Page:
Why file extensions in URLs are a hack

January 5, 2008

When a web server answers your request for a URL, you get both the contents of the URL and its type; ie, whether you are getting HTML, plain text, a PNG image, a PDF, and so on. Specifically, this type information is returned in the form of a MIME type in the Content-Type: HTTP reply header.

(Some web browsers then sniff the data themselves and second guess the web server, generally with ruinous results.)

Now, the web server has to get this type information from somewhere. Ideally (at least for web servers) all files would have metadata attached to them, including their type, and the web server could just use this directly. However, the world is not like that, especially on Unix (the home of the first web servers); files had contents and that was it.

There are a number of plausible ways around this; for example, you could have a file (or a bunch of files) that mapped URLs (or filenames) to content types, or the web server itself could sniff the contents of files to work out their type. But early web servers took the simple way out: they just declared that if filenames had certain extensions, they were certain content types. If your filename ended in .html it would be served as HTML, if it ended in .gif it would be served as a GIF, and so on.

However, this all is nothing but a hack (a useful hack, admittedly) to make up for the lack of real type metadata about files. If Unix filesystems had had content type metadata in 1992 or so, we would probably find the idea of a .html at the end of many of our web URLs to be laughable.

One corollary is that this is in no way required; a webserver can send you any content type with any URL extension, or with none. Thus, web browsers and spiders that make content type decisions based on the URL extension are wrong and broken.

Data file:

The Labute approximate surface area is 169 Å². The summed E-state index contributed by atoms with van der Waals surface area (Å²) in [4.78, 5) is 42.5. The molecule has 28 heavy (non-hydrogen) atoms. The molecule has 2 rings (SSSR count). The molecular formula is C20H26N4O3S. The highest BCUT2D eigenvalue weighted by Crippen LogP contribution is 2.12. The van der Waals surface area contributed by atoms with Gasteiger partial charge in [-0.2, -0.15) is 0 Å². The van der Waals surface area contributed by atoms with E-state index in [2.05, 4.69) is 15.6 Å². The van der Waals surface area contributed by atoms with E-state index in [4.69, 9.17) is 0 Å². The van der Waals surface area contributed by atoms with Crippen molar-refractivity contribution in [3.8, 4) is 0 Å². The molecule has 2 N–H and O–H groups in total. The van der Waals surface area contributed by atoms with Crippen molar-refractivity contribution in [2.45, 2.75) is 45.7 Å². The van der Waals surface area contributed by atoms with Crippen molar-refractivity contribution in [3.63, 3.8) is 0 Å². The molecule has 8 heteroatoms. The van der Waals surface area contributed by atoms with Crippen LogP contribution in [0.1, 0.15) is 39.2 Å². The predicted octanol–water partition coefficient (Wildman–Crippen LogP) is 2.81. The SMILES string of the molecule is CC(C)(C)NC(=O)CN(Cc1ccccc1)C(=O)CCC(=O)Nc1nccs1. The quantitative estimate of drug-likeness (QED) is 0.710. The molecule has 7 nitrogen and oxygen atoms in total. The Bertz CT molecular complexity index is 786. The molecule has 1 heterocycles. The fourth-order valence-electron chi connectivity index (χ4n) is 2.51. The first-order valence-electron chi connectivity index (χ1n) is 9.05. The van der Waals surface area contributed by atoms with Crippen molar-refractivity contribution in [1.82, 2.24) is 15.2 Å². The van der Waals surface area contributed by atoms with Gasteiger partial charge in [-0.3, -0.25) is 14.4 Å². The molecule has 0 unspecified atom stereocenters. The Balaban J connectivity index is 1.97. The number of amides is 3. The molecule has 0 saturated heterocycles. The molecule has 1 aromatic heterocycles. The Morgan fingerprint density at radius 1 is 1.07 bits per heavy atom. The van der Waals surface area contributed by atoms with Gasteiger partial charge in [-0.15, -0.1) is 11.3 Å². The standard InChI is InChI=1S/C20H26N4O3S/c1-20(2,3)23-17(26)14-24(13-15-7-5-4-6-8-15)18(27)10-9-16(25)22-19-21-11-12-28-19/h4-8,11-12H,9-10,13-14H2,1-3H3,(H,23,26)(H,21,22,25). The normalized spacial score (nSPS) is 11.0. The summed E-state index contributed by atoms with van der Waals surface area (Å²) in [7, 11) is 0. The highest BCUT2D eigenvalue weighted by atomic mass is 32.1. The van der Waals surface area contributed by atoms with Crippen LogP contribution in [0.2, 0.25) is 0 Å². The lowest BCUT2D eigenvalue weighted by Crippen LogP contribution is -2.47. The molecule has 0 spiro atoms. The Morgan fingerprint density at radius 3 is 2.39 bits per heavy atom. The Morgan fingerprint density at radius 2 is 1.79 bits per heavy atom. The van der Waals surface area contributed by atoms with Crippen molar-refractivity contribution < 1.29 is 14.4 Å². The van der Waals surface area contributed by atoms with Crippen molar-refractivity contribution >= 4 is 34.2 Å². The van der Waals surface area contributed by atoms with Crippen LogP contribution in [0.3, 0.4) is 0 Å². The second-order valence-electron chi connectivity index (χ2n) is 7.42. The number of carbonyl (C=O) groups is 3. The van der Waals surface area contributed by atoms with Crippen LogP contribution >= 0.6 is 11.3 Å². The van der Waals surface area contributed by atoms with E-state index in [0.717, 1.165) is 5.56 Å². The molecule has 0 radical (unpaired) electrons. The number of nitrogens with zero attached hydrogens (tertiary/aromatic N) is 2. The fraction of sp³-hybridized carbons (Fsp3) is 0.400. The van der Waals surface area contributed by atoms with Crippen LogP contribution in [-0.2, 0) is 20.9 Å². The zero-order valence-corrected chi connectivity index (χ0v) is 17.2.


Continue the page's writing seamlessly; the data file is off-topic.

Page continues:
(However, people have expectations and will probably get confused and irritated if your .html URLs are, say, PDFs.)

Sidebar: about .php and .aspx and so on

Generically, web servers don't just need to know what content type to label data as, they need to know how to process a file in general when it is requested; are they supposed to just send the file out as data, or do they need to do something more complicated with it?

Since web servers didn't have better metadata, they used file extensions as convenient way to control this too, and so they grew the knowledge that .php files should not be sent out as data but instead handed to the PHP module to be interpreted and so on.

(This is inconsistently handled in Apache, since there are also ways to say that all files in certain areas are to be executed as programs, not used as normal content. The advantage of the .php approach is that you can freely mix special .php files and regular content files.)

Comments on this page:

By nothings at 2008-01-06 03:42:29: